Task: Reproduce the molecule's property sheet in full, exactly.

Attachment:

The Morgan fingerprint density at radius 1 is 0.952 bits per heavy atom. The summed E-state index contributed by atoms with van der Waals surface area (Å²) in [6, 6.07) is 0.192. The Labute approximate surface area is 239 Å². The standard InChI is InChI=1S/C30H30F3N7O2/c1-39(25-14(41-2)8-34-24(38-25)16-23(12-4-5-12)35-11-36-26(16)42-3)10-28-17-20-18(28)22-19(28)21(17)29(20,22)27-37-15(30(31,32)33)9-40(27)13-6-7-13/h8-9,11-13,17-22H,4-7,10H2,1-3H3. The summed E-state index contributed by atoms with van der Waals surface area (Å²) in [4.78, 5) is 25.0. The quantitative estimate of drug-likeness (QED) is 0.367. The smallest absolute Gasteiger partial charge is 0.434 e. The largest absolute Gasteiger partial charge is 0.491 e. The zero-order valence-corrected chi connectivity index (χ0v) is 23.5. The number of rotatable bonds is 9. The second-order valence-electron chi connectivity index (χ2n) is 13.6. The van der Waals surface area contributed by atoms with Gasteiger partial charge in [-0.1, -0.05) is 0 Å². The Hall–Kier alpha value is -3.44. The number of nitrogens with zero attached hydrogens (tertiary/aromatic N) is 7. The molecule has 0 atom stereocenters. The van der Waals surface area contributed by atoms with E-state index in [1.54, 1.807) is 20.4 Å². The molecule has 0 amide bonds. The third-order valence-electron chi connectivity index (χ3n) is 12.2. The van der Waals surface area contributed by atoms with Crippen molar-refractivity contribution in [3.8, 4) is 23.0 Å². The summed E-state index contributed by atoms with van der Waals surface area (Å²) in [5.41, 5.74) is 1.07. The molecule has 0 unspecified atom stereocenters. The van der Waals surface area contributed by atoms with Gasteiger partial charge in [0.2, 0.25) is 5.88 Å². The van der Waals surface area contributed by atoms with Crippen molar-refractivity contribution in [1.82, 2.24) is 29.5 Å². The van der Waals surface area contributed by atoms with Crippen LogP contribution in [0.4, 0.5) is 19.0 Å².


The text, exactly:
The Morgan fingerprint density at radius 1 is 0.952 bits per heavy atom. The summed E-state index contributed by atoms with van der Waals surface area (Å²) in [6, 6.07) is 0.192. The Labute approximate surface area is 239 Å². The standard InChI is InChI=1S/C30H30F3N7O2/c1-39(25-14(41-2)8-34-24(38-25)16-23(12-4-5-12)35-11-36-26(16)42-3)10-28-17-20-18(28)22-19(28)21(17)29(20,22)27-37-15(30(31,32)33)9-40(27)13-6-7-13/h8-9,11-13,17-22H,4-7,10H2,1-3H3. The summed E-state index contributed by atoms with van der Waals surface area (Å²) in [4.78, 5) is 25.0. The quantitative estimate of drug-likeness (QED) is 0.367. The smallest absolute Gasteiger partial charge is 0.434 e. The largest absolute Gasteiger partial charge is 0.491 e. The zero-order valence-corrected chi connectivity index (χ0v) is 23.5. The number of rotatable bonds is 9. The second-order valence-electron chi connectivity index (χ2n) is 13.6. The van der Waals surface area contributed by atoms with Gasteiger partial charge in [-0.1, -0.05) is 0 Å². The Hall–Kier alpha value is -3.44. The number of nitrogens with zero attached hydrogens (tertiary/aromatic N) is 7. The molecule has 0 atom stereocenters. The van der Waals surface area contributed by atoms with E-state index in [1.54, 1.807) is 20.4 Å². The molecule has 0 amide bonds. The third-order valence-electron chi connectivity index (χ3n) is 12.2. The van der Waals surface area contributed by atoms with Crippen molar-refractivity contribution in [3.8, 4) is 23.0 Å². The summed E-state index contributed by atoms with van der Waals surface area (Å²) in [5.41, 5.74) is 1.07. The molecule has 0 unspecified atom stereocenters. The van der Waals surface area contributed by atoms with Gasteiger partial charge in [0.2, 0.25) is 5.88 Å². The van der Waals surface area contributed by atoms with Crippen molar-refractivity contribution in [1.82, 2.24) is 29.5 Å². The van der Waals surface area contributed by atoms with Crippen LogP contribution in [0.4, 0.5) is 19.0 Å².